Nonconvulsive seizures are common in children treated with extracorporeal cardiac life support. (Carmean)

Pediatr Crit Care Med. 2013 Jul;14(6):601-609. PMID: 23823196

OBJECTIVES: The prevalence of electrographic seizures or nonconvulsive status epilepticus and the effect of such seizures in children treated with extracorporeal cardiac life support are not known. We investigated the occurrence of electrographic abnormalities, including asymmetries in amplitude or frequency of the background rhythm and interictal activity in children undergoing extracorporeal cardiac life support and their association with seizures. We compared mortality and radiologic evidence of neurologic injury between patients with seizures and those without seizures.

DESIGN: Retrospective review of medical records and the Extracorporeal Life Support Organization database.

SETTING: PICU at a single institution.

PATIENTS: All pediatric patients up to 18 years old, who had extracorporeal cardiac life support and continuous electroencephalography monitoring between the years 2006 and 2011.


MEASUREMENTS AND MAIN RESULTS: Nineteen patients treated with extracorporeal cardiac life support underwent continuous electroencephalography monitoring. Seizures occurred in four patients (21%) and were exclusively nonconvulsive in three patients. Two of these four patients had nonconvulsive status epilepticus. Interictal discharges on electroencephalography were associated with seizures (odds ratio, 19.5 [95% CI, 1.29-292.75]; p = 0.03). Only 50% of the seizures were detected in the first hour of monitoring, whereas all seizures were detected within 24 hours. All patients with seizures had structural abnormalities seen on neuroimaging. Seizures were not significantly associated with increased mortality. To evaluate for ascertainment bias, we compared outcomes between patients who underwent extracorporeal cardiac life support and received continuous electroencephalography monitoring and those patients who underwent extracorporeal cardiac life support during the study period but did not receive electroencephalography (n = 30).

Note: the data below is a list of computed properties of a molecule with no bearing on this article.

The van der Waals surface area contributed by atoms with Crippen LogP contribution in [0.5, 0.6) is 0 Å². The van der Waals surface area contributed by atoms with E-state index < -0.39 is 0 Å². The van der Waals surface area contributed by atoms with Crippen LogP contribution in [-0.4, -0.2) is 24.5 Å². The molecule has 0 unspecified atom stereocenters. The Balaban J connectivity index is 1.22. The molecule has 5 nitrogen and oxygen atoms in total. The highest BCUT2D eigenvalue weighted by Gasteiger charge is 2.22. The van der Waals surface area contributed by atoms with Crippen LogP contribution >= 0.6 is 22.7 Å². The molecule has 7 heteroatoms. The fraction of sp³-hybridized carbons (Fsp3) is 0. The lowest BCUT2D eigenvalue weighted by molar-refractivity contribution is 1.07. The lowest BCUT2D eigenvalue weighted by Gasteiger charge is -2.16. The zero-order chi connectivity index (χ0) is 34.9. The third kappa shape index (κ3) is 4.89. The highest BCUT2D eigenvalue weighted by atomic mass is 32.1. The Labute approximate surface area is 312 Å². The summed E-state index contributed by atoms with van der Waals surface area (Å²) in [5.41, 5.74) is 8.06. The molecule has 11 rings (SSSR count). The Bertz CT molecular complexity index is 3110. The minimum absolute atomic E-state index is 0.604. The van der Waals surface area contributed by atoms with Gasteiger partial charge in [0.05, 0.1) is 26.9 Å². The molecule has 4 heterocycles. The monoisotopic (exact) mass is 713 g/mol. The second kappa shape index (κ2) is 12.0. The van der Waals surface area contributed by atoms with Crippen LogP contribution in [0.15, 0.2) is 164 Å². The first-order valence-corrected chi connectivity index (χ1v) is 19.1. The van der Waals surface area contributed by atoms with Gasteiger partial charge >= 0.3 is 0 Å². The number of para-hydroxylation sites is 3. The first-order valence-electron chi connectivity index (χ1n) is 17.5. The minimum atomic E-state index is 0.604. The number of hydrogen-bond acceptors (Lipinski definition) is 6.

CONCLUSIONS: Seizures are common in children during extracorporeal cardiac life support, and most seizures are nonconvulsive. In patients undergoing extracorporeal cardiac life support, clinical features are unreliable indicators of the presence of seizures. The presence of seizures is suggestive of CNS injury. This study is limited by the exclusion of neonates, a feature of the clinical use of electroencephalography at our institution. Although seizures were not associated with increased mortality, further prospective studies in larger populations are needed to assess the long-term morbidity associated with seizures during extracorporeal cardiac life support.

Full-text for Children’s and Emory users.

A prospective multicenter comparison of levetiracetam versus phenytoin for early posttraumatic seizure prophylaxis. (from Journal of Acute Care & Surgery, March 2013 – Petrillo)

J Trauma Acute Care Surg. 2013 Mar;74(3):766-73. PMID: 23425733

Full-text access for Emory users.

BACKGROUND: Brain Trauma Foundation guidelines recommend seizure prophylaxis for preventing early posttraumatic seizure (PTS). Phenytoin (PHE) is commonly used. Despite a paucity of data in traumatic brain injury, levetiracetam (LEV) has been introduced as a potential replacement, which is more costly but does not require serum monitoring. The purpose of this study was to compare the efficacy of PHE with that of LEV for preventing early PTS.

METHODS: Consecutive blunt traumatic brain injury patients undergoing seizure prophylaxis were prospectively enrolled at two Level 1 trauma centers during a 33-month period. Seizure prophylaxis was administered according to local protocol. Patients were monitored prospectively throughout their hospital stay for clinical evidence of seizure activity. PHE was compared with LEV with clinical early PTS as the primary outcome measure, defined as a seizure diagnosed clinically, occurring within 7 days of admission.

RESULTS: A total of 1,191 patients were screened for enrollment, after excluding 378 (31.7%) who did not meet inclusion criteria; 813 (68.3%) were analyzed (406 LEV and 407 PHE). There were no significant differences between LEV and PHE in age (51.7 [21.3] vs. 53.6 [22.5], p = 0.205), male (73.9% vs. 68.8%, p = 0.108), Injury Severity Score (ISS) (20.0 [10.0] vs. 21.0 [10.6], p = 0.175), Marshall score of 3 or greater (18.5% vs. 14.7%, p = 0.153), or craniectomy (8.4% vs. 11.8%, p = 0.106). There was no difference in seizure rate (1.5% vs.1.5%, p = 0.997), adverse drug reactions (7.9% vs. 10.3%, p = 0.227), or mortality (5.4% vs. 3.7%, p = 0.236).

CONCLUSION: In this prospective evaluation of early PTS prophylaxis, LEV did not outperform PHE. Cost and need for serum monitoring should be considered in guiding the choice of prophylactic agent.

LEVEL OF EVIDENCE: Therapeutic study, level III.